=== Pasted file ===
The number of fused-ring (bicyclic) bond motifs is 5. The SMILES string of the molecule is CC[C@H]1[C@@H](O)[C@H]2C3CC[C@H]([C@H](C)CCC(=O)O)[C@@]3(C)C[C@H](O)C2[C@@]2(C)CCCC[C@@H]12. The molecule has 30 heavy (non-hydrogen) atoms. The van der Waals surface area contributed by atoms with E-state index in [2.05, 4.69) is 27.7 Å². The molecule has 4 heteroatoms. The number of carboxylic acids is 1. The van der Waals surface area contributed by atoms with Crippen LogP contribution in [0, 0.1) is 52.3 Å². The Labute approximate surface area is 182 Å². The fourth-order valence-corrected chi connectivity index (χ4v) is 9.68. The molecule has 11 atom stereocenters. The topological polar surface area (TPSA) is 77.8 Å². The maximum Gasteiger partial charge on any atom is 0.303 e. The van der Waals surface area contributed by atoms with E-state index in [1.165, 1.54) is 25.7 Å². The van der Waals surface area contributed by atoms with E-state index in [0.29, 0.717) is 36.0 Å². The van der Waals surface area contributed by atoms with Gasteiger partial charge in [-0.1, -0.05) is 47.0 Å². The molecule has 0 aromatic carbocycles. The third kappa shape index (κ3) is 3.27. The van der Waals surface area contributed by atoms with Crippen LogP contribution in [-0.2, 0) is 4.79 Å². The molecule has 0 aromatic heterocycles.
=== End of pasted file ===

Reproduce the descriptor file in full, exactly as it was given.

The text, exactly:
The number of fused-ring (bicyclic) bond motifs is 5. The SMILES string of the molecule is CC[C@H]1[C@@H](O)[C@H]2C3CC[C@H]([C@H](C)CCC(=O)O)[C@@]3(C)C[C@H](O)C2[C@@]2(C)CCCC[C@@H]12. The molecule has 30 heavy (non-hydrogen) atoms. The van der Waals surface area contributed by atoms with E-state index in [2.05, 4.69) is 27.7 Å². The molecule has 4 heteroatoms. The number of carboxylic acids is 1. The van der Waals surface area contributed by atoms with Crippen LogP contribution in [0, 0.1) is 52.3 Å². The Labute approximate surface area is 182 Å². The fourth-order valence-corrected chi connectivity index (χ4v) is 9.68. The molecule has 11 atom stereocenters. The topological polar surface area (TPSA) is 77.8 Å². The maximum Gasteiger partial charge on any atom is 0.303 e. The van der Waals surface area contributed by atoms with E-state index in [1.165, 1.54) is 25.7 Å². The van der Waals surface area contributed by atoms with E-state index in [0.29, 0.717) is 36.0 Å². The van der Waals surface area contributed by atoms with Gasteiger partial charge in [-0.1, -0.05) is 47.0 Å². The molecule has 0 aromatic carbocycles. The third kappa shape index (κ3) is 3.27. The van der Waals surface area contributed by atoms with Crippen LogP contribution in [-0.2, 0) is 4.79 Å². The molecule has 0 aromatic heterocycles.